And yet, beginning from Culture Minister Mahesh Sharma and Haryana Chief Minister Manohar Lal Khattar to General Singh, BJP functionaries have basically competed with each other to provide ammunition to the party’s opponents, particularly the media. The reasons for their apparent boo-boos are multiple. First, speaking to the media involves skill sets that many politicians, accustomed to speaking with fellow politicians and ‘normal’ people, just don’t possess. Secondly, many politicians—like many in the media—live in echo chambers and are seemingly impervious to how their matter-of-fact utterances are likely to be interpreted, misinterpreted or even distorted in translation. Thirdly, there is still insufficient awareness, on the government side at least, that the media’s courtship of them isn’t necessarily a reflection of their importance in the political ecosystem. In recent times, the media chases ministers and MPs not because they feel obliged to understand what important functionaries feel or believe. Rushing after political functionaries with a camera or tape recorder has become akin to throwing a banana skin in their path and hoping they will slip. Politicians may feel that they are telling the people, through the media, about their good works. But they are in no position to determine the nature of the final product.
Recently, to take a random example, the Haryana Chief Minister gave a few interviews on the occasion of his first year in office. He must have spoken about his development works and other challenges facing the state. But what grabbed the media space were the questions on beef, where a contested translation made headlines. The victims of distortion—where they occur—might well engage in subsequent damage limitation, as Khattar did. But it is important to remember that the media does not believe in apologies or admissions of error. The tiny corrections in small print—or, in extreme cases, taking the offending article off the web editions or YouTube—doesn’t contain the damage because the controversy, by then, has reached every corner of the political world.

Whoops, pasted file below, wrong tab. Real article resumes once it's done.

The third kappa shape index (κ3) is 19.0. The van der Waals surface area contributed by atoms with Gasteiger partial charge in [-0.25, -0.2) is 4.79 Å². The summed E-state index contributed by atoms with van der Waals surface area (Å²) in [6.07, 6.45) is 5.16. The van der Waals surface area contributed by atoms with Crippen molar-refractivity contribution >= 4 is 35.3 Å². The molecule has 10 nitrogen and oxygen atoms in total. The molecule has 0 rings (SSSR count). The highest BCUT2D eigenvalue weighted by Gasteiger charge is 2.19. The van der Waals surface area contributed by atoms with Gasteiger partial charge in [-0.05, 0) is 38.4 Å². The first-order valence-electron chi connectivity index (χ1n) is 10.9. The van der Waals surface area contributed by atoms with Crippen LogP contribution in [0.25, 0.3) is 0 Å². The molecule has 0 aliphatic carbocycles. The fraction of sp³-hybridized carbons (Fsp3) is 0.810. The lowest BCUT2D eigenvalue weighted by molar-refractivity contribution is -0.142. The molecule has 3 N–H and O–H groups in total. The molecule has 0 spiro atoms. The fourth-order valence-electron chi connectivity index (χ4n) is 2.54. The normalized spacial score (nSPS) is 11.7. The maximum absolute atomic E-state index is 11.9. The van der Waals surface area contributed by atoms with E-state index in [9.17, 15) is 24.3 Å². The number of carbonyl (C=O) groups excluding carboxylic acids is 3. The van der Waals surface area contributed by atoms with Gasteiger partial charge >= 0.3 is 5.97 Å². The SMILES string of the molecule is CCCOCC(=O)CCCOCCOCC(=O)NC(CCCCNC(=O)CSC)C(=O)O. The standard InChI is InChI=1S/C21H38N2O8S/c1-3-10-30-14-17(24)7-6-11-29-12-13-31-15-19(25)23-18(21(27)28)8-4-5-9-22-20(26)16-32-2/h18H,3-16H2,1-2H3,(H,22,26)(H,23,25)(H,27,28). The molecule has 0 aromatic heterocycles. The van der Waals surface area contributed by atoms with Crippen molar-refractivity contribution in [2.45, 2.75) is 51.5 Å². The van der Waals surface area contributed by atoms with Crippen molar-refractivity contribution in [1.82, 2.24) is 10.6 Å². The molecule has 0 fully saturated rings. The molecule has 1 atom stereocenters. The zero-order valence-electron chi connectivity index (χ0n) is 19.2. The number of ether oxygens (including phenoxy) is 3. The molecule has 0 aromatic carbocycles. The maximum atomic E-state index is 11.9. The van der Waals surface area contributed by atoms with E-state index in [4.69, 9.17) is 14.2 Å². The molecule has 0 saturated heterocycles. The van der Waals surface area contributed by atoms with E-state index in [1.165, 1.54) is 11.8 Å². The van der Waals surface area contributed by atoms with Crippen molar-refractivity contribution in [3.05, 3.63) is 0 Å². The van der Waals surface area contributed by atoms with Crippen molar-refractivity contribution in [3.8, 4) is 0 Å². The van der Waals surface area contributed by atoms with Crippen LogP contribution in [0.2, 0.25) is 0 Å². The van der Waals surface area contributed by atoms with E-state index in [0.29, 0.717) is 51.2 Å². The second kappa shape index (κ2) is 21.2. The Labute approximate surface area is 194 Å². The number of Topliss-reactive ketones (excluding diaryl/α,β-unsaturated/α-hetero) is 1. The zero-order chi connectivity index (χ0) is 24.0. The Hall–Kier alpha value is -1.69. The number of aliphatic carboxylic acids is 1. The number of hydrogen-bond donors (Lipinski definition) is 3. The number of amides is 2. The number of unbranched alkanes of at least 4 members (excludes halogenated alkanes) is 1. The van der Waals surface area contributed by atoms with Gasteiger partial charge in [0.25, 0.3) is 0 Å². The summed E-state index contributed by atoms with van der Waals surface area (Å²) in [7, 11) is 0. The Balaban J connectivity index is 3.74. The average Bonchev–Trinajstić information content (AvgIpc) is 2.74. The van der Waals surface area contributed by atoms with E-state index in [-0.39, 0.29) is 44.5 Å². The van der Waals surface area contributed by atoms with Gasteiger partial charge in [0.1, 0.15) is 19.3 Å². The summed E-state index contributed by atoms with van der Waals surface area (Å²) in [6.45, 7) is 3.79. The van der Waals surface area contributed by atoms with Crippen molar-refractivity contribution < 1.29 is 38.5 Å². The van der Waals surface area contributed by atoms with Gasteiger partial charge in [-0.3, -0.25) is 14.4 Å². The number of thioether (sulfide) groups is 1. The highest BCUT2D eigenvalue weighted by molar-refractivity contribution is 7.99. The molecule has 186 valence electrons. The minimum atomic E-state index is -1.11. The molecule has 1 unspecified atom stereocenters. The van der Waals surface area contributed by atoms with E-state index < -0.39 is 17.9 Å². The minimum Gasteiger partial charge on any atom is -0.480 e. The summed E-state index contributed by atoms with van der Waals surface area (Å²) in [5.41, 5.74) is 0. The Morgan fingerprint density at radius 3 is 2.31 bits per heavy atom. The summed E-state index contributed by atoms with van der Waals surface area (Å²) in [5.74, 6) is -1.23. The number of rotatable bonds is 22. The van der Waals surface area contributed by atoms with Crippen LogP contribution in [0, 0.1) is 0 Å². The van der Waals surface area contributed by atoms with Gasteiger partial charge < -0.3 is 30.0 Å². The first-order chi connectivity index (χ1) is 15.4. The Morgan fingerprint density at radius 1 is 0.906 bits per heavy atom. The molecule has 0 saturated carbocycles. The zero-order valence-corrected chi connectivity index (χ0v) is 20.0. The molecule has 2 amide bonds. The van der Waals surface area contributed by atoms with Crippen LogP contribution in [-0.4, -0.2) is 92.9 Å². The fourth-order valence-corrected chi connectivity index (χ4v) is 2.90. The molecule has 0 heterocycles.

There are politicians who feel that the sins of the mainstream media, while worrying, are overwhelmed by the direct communication that social media enables. This is partly true. There is no doubt that the monopoly of the mainstream media over information and analysis has diminished, and is diminishing as Indians are more and more exposed to better net connectivity. However, there are two shortcomings of the social media. Firstly, the so-called opinion leaders and opinion makers still take their cue from the mainstream media. The influence of the mainstream media also follows a demographic curve: it is more marked among older people than the young. Secondly, for all its other attributes, social media suffers from its inability to establish a hierarchy of information. It fails to distinguish what is very important and what is less so. This matters in an age where there is a veritable information overload of what is happening internationally, nationally and locally. The hierarchy of news is still determined by the mainstream media: a reason why it still exercises considerable influence.
Some of the campaigning hyper-activity that is visible in the media today is almost entirely determined by the Bihar election. After November 8, the intensity of the campaign will depend on the outcome: a BJP defeat may propel the media to go for the kill and make the government dysfunctional. On its part, the government will have to evolve more effective communication strategies to focus popular attention on issues that really matter for India.
Sunday Pioneer, October 25, 2015